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Publication numberUS7404078 B2
Publication typeGrant
Application numberUS 10/180,786
Publication dateJul 22, 2008
Filing dateJun 26, 2002
Priority dateJun 26, 2002
Fee statusPaid
Also published asUS20040003236
Publication number10180786, 180786, US 7404078 B2, US 7404078B2, US-B2-7404078, US7404078 B2, US7404078B2
InventorsBjorn Markus Jakobsson, Phong Q. Nguyen
Original AssigneeLucent Technologies
Export CitationBiBTeX, EndNote, RefMan
External Links: USPTO, USPTO Assignment, Espacenet
Methods and apparatus for private certificates in public key cryptography
US 7404078 B2
Abstract
Private certificates designed to counteract problems associated with certificate lending are configured such that disclosure of a secret key associated with one certificate automatically results in disclosure of a secret key associated with another certificate, while the corresponding public keys are unlinkable with one another. In an illustrative private certificate generation protocol, a user generates verification information associated with a first public key. The verification information is generated at least in part using a corresponding first secret key. The verification information is supplied to a certification authority, which generates based at least in part on the first public key and the verification information a second public key having a corresponding second secret key, and generates a certificate based at least in part on the second public key. The private certificate generation protocol may be asymmetric or symmetric.
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Claims(17)
1. A method of generating a certificate for use in cryptographic applications, the method comprising the steps of:
receiving a first certificate on a first public key, the first public key having a corresponding first secret key;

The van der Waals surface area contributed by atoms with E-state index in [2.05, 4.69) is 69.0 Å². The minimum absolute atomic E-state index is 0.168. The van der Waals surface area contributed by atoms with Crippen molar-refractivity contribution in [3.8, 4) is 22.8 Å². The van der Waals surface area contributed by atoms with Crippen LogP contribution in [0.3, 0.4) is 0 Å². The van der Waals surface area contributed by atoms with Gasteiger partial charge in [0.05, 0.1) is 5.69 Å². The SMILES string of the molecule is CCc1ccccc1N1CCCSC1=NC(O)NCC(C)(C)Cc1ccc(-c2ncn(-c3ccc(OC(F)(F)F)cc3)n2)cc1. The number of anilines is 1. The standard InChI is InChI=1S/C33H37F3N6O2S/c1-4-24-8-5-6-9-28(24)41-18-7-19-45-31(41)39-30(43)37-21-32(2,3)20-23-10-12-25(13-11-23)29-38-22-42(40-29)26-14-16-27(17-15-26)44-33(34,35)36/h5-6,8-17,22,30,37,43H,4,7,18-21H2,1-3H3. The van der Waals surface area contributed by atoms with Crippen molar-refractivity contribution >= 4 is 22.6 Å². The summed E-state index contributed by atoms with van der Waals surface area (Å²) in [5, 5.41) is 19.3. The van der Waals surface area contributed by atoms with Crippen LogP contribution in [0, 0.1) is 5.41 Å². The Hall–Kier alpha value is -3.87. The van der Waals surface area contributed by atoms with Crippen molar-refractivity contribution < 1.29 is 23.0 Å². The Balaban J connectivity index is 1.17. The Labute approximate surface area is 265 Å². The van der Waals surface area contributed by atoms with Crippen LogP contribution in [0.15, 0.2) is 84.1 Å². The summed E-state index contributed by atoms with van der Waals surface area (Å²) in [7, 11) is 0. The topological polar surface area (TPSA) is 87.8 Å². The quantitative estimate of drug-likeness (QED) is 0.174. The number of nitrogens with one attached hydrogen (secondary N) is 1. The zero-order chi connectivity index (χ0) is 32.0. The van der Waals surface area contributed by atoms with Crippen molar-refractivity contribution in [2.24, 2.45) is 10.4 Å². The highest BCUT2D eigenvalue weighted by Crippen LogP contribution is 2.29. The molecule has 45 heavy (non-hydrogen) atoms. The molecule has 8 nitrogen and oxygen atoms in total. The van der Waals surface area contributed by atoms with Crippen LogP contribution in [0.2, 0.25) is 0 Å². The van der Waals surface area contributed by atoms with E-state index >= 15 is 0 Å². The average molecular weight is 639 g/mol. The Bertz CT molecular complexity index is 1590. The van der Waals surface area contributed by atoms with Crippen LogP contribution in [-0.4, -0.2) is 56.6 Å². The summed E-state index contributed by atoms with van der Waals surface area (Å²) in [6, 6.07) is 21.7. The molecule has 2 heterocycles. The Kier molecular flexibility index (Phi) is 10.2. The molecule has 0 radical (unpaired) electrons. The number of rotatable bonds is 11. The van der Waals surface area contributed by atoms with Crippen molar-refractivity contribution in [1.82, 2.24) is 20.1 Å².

receiving additional cryptographic information other than the first public key, the additional cryptographic information being generated at least in part using at least a portion of at least one of the first secret key and a second secret key: and
generating based on the additional cryptographic information a second certificate on a second public key, the second public key having the second secret key as its corresponding secret key;
wherein the second certificate comprises certified cryptographic information that makes it computationally feasible for one in possession of a given one of the first and second secret keys to derive from that secret key the other of the first and second secret keys, such that a first user rightfully in possession of the first and second secret keys and the respective first and second certificates cannot lend the given secret key and its corresponding certificate to a second user without also making the other secret key accessible to the second user; and
wherein it is computationally infeasible for an attacker knowing the certified cryptographic information to correlate the first and second public keys.
2. The method of claim 1, wherein at least one of the certificates comprises a data part including in plaintext format the corresponding public key and a subject entity identifier, and a signature part comprising a digital signature by a certification authority on the data part.
3. The method of claim 1, wherein a first key pair comprising the first public key and the first secret key is generated using a public key cryptography technique, and a second key pair comprising the second public key and the second secret key is generated using the public key cryptography technique.
4. The method of claim 3, wherein the public key cryptography technique comprises a discrete logarithm based public key cryptography technique.
5. The method of claim 4, wherein the discrete logarithm based public key cryptography technique comprises a generalized ElGamal public key cryptography technique.
6. The method of claim 3, wherein the public key cryptography technique comprises a factoring-based public key cryptography technique.
7. The method of claim 6, wherein the factoring-based public key cryptography technique comprises an RSA public key cryptography technique.
8. The method of claim 1, wherein a first key pair comprising the first public key and the first secret key is generated using a first public key cryptography technique, and a second key pair comprising the second public key and the second secret key is generated using a second public key cryptography technique different than the first public key cryptography technique.
9. The method of claim 8, wherein the first public key cryptography technique comprises one of a discrete logarithmic based public key cryptography technique and a factoring-based public key cryptography technique, and the second public key cryptography technique comprises one of a discrete logarithmic based public key cryptography technique and a factoring-based public key cryptography technique.